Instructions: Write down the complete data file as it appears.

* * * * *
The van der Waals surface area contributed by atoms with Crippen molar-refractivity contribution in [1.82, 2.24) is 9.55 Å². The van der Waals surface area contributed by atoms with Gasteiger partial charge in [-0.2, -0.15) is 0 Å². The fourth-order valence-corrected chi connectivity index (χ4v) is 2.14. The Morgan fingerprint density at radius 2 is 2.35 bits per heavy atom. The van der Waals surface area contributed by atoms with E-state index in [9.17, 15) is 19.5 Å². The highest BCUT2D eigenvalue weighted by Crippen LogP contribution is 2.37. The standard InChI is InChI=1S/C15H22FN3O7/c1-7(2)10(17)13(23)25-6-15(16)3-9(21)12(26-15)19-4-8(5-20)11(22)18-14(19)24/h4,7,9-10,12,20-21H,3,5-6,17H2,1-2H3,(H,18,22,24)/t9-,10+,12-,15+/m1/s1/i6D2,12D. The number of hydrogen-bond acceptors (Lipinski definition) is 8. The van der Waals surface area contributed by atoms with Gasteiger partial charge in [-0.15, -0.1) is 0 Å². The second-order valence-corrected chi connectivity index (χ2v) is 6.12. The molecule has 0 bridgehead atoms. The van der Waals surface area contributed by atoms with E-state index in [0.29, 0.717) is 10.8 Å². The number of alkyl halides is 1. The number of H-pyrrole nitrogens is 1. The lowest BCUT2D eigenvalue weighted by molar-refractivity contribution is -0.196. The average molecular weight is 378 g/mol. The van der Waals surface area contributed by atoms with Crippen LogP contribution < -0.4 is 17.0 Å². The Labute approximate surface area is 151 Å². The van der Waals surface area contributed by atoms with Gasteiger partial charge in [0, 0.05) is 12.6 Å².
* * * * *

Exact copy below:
The van der Waals surface area contributed by atoms with Crippen molar-refractivity contribution in [1.82, 2.24) is 9.55 Å². The van der Waals surface area contributed by atoms with Gasteiger partial charge in [-0.2, -0.15) is 0 Å². The fourth-order valence-corrected chi connectivity index (χ4v) is 2.14. The Morgan fingerprint density at radius 2 is 2.35 bits per heavy atom. The van der Waals surface area contributed by atoms with E-state index in [9.17, 15) is 19.5 Å². The highest BCUT2D eigenvalue weighted by Crippen LogP contribution is 2.37. The standard InChI is InChI=1S/C15H22FN3O7/c1-7(2)10(17)13(23)25-6-15(16)3-9(21)12(26-15)19-4-8(5-20)11(22)18-14(19)24/h4,7,9-10,12,20-21H,3,5-6,17H2,1-2H3,(H,18,22,24)/t9-,10+,12-,15+/m1/s1/i6D2,12D. The number of hydrogen-bond acceptors (Lipinski definition) is 8. The van der Waals surface area contributed by atoms with Gasteiger partial charge in [-0.15, -0.1) is 0 Å². The second-order valence-corrected chi connectivity index (χ2v) is 6.12. The molecule has 0 bridgehead atoms. The van der Waals surface area contributed by atoms with E-state index in [0.29, 0.717) is 10.8 Å². The number of alkyl halides is 1. The number of H-pyrrole nitrogens is 1. The lowest BCUT2D eigenvalue weighted by molar-refractivity contribution is -0.196. The average molecular weight is 378 g/mol. The van der Waals surface area contributed by atoms with Crippen LogP contribution < -0.4 is 17.0 Å². The Labute approximate surface area is 151 Å². The van der Waals surface area contributed by atoms with Gasteiger partial charge in [0, 0.05) is 12.6 Å².